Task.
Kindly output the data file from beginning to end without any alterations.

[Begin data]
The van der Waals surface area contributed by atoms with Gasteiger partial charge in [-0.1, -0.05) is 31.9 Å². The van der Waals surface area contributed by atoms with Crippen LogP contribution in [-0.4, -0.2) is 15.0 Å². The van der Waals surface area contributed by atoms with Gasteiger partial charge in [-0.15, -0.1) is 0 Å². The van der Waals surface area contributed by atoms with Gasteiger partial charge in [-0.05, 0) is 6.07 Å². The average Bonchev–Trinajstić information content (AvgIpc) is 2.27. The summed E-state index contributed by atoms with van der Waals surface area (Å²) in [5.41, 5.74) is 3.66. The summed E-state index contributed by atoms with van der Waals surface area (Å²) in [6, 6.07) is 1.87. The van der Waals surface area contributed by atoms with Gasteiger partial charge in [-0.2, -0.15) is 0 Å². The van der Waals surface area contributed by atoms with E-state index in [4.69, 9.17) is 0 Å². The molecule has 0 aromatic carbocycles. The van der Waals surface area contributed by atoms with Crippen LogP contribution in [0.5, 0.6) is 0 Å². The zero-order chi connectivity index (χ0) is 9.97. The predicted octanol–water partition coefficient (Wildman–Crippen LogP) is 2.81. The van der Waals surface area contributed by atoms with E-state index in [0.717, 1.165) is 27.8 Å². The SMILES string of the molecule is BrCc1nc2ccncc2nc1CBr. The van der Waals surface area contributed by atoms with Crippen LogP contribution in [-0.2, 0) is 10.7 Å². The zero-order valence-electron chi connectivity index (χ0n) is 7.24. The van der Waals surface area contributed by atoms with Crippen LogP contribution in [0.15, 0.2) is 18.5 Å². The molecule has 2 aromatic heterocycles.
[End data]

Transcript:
The van der Waals surface area contributed by atoms with Gasteiger partial charge in [-0.1, -0.05) is 31.9 Å². The van der Waals surface area contributed by atoms with Crippen LogP contribution in [-0.4, -0.2) is 15.0 Å². The van der Waals surface area contributed by atoms with Gasteiger partial charge in [-0.15, -0.1) is 0 Å². The van der Waals surface area contributed by atoms with Gasteiger partial charge in [-0.05, 0) is 6.07 Å². The average Bonchev–Trinajstić information content (AvgIpc) is 2.27. The summed E-state index contributed by atoms with van der Waals surface area (Å²) in [5.41, 5.74) is 3.66. The summed E-state index contributed by atoms with van der Waals surface area (Å²) in [6, 6.07) is 1.87. The van der Waals surface area contributed by atoms with Gasteiger partial charge in [-0.2, -0.15) is 0 Å². The van der Waals surface area contributed by atoms with E-state index in [4.69, 9.17) is 0 Å². The molecule has 0 aromatic carbocycles. The van der Waals surface area contributed by atoms with Crippen LogP contribution in [0.5, 0.6) is 0 Å². The zero-order chi connectivity index (χ0) is 9.97. The predicted octanol–water partition coefficient (Wildman–Crippen LogP) is 2.81. The van der Waals surface area contributed by atoms with E-state index in [0.717, 1.165) is 27.8 Å². The SMILES string of the molecule is BrCc1nc2ccncc2nc1CBr. The van der Waals surface area contributed by atoms with Crippen LogP contribution in [-0.2, 0) is 10.7 Å². The zero-order valence-electron chi connectivity index (χ0n) is 7.24. The van der Waals surface area contributed by atoms with Crippen LogP contribution in [0.15, 0.2) is 18.5 Å². The molecule has 2 aromatic heterocycles.